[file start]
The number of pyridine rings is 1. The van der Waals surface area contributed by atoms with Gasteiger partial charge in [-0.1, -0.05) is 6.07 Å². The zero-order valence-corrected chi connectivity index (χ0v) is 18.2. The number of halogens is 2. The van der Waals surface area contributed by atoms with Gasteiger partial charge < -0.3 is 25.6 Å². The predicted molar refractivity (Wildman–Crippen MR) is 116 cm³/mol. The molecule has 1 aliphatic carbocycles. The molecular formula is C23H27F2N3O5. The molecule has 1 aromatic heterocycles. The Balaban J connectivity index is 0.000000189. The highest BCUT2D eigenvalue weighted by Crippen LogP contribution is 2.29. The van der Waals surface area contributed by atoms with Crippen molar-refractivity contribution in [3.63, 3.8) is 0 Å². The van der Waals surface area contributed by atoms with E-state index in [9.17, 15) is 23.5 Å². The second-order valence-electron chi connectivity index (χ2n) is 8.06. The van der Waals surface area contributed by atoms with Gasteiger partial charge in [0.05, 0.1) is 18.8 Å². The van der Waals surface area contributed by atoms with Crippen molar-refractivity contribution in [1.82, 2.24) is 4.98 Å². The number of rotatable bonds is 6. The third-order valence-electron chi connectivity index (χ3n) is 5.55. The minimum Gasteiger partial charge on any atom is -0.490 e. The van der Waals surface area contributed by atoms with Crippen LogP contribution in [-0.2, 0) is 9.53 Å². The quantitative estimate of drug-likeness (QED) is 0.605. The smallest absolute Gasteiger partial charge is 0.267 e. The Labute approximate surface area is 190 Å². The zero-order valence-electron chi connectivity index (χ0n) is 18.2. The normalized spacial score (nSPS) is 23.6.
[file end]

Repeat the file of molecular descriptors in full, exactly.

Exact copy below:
The number of pyridine rings is 1. The van der Waals surface area contributed by atoms with Gasteiger partial charge in [-0.1, -0.05) is 6.07 Å². The zero-order valence-corrected chi connectivity index (χ0v) is 18.2. The number of halogens is 2. The van der Waals surface area contributed by atoms with Gasteiger partial charge < -0.3 is 25.6 Å². The predicted molar refractivity (Wildman–Crippen MR) is 116 cm³/mol. The molecule has 1 aliphatic carbocycles. The molecular formula is C23H27F2N3O5. The molecule has 1 aromatic heterocycles. The Balaban J connectivity index is 0.000000189. The highest BCUT2D eigenvalue weighted by Crippen LogP contribution is 2.29. The van der Waals surface area contributed by atoms with Crippen molar-refractivity contribution in [3.63, 3.8) is 0 Å². The van der Waals surface area contributed by atoms with E-state index in [9.17, 15) is 23.5 Å². The second-order valence-electron chi connectivity index (χ2n) is 8.06. The van der Waals surface area contributed by atoms with Gasteiger partial charge in [0.05, 0.1) is 18.8 Å². The van der Waals surface area contributed by atoms with Crippen molar-refractivity contribution in [1.82, 2.24) is 4.98 Å². The number of rotatable bonds is 6. The third-order valence-electron chi connectivity index (χ3n) is 5.55. The minimum Gasteiger partial charge on any atom is -0.490 e. The van der Waals surface area contributed by atoms with Crippen LogP contribution in [-0.2, 0) is 9.53 Å². The quantitative estimate of drug-likeness (QED) is 0.605. The smallest absolute Gasteiger partial charge is 0.267 e. The Labute approximate surface area is 190 Å². The zero-order valence-electron chi connectivity index (χ0n) is 18.2. The normalized spacial score (nSPS) is 23.6.